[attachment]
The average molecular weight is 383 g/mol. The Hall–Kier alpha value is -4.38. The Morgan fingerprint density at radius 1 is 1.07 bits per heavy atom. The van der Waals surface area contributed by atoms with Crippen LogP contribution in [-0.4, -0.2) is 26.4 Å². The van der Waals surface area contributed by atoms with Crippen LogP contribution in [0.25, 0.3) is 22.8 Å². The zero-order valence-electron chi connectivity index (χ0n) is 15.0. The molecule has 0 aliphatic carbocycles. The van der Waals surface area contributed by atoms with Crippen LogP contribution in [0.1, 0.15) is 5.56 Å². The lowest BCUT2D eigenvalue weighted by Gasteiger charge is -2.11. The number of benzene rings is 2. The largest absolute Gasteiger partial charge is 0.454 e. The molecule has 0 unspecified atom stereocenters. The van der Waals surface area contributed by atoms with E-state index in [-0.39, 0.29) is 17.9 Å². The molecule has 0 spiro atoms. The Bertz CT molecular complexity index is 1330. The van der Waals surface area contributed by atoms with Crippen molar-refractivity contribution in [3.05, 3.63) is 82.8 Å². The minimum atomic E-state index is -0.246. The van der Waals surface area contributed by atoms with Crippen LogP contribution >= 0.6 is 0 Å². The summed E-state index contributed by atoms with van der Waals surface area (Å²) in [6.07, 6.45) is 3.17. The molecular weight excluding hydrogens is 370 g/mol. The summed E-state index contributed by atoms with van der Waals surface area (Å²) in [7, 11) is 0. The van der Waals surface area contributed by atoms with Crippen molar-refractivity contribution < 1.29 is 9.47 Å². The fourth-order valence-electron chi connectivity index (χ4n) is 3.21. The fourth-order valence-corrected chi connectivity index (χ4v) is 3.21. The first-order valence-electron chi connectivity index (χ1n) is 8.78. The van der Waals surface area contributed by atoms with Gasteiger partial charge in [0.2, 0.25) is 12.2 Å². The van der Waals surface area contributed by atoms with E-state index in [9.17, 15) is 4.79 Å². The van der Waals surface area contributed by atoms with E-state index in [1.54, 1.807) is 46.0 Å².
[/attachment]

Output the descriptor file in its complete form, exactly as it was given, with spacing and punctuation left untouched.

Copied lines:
The average molecular weight is 383 g/mol. The Hall–Kier alpha value is -4.38. The Morgan fingerprint density at radius 1 is 1.07 bits per heavy atom. The van der Waals surface area contributed by atoms with Crippen LogP contribution in [-0.4, -0.2) is 26.4 Å². The van der Waals surface area contributed by atoms with Crippen LogP contribution in [0.25, 0.3) is 22.8 Å². The zero-order valence-electron chi connectivity index (χ0n) is 15.0. The molecule has 0 aliphatic carbocycles. The van der Waals surface area contributed by atoms with Crippen LogP contribution in [0.1, 0.15) is 5.56 Å². The lowest BCUT2D eigenvalue weighted by Gasteiger charge is -2.11. The number of benzene rings is 2. The largest absolute Gasteiger partial charge is 0.454 e. The molecule has 0 unspecified atom stereocenters. The van der Waals surface area contributed by atoms with E-state index in [-0.39, 0.29) is 17.9 Å². The molecule has 0 spiro atoms. The Bertz CT molecular complexity index is 1330. The van der Waals surface area contributed by atoms with Crippen molar-refractivity contribution in [3.05, 3.63) is 82.8 Å². The minimum atomic E-state index is -0.246. The van der Waals surface area contributed by atoms with Crippen LogP contribution >= 0.6 is 0 Å². The summed E-state index contributed by atoms with van der Waals surface area (Å²) in [6.07, 6.45) is 3.17. The molecular weight excluding hydrogens is 370 g/mol. The summed E-state index contributed by atoms with van der Waals surface area (Å²) in [7, 11) is 0. The van der Waals surface area contributed by atoms with Crippen molar-refractivity contribution < 1.29 is 9.47 Å². The fourth-order valence-electron chi connectivity index (χ4n) is 3.21. The fourth-order valence-corrected chi connectivity index (χ4v) is 3.21. The first-order valence-electron chi connectivity index (χ1n) is 8.78. The van der Waals surface area contributed by atoms with Gasteiger partial charge in [0.2, 0.25) is 12.2 Å². The van der Waals surface area contributed by atoms with E-state index in [9.17, 15) is 4.79 Å². The van der Waals surface area contributed by atoms with E-state index in [1.54, 1.807) is 46.0 Å².